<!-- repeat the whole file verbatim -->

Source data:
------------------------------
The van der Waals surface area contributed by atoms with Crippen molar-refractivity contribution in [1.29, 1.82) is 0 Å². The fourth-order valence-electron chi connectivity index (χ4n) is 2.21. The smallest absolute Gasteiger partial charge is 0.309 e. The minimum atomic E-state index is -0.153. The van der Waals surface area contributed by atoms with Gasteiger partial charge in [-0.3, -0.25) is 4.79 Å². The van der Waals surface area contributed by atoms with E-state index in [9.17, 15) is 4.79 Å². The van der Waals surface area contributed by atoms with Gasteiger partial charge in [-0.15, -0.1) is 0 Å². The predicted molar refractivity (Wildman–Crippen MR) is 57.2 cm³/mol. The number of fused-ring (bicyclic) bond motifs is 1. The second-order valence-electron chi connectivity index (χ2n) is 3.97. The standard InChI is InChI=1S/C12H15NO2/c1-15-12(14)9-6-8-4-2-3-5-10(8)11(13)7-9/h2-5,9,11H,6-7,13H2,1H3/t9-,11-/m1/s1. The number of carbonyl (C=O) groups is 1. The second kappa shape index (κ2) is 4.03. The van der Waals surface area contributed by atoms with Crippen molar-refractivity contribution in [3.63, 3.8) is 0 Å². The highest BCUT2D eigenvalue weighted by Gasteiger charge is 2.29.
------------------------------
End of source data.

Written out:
The van der Waals surface area contributed by atoms with Crippen molar-refractivity contribution in [1.29, 1.82) is 0 Å². The fourth-order valence-electron chi connectivity index (χ4n) is 2.21. The smallest absolute Gasteiger partial charge is 0.309 e. The minimum atomic E-state index is -0.153. The van der Waals surface area contributed by atoms with Gasteiger partial charge in [-0.3, -0.25) is 4.79 Å². The van der Waals surface area contributed by atoms with E-state index in [9.17, 15) is 4.79 Å². The van der Waals surface area contributed by atoms with Gasteiger partial charge in [-0.15, -0.1) is 0 Å². The predicted molar refractivity (Wildman–Crippen MR) is 57.2 cm³/mol. The number of fused-ring (bicyclic) bond motifs is 1. The second-order valence-electron chi connectivity index (χ2n) is 3.97. The standard InChI is InChI=1S/C12H15NO2/c1-15-12(14)9-6-8-4-2-3-5-10(8)11(13)7-9/h2-5,9,11H,6-7,13H2,1H3/t9-,11-/m1/s1. The number of carbonyl (C=O) groups is 1. The second kappa shape index (κ2) is 4.03. The van der Waals surface area contributed by atoms with Crippen molar-refractivity contribution in [3.63, 3.8) is 0 Å². The highest BCUT2D eigenvalue weighted by Gasteiger charge is 2.29.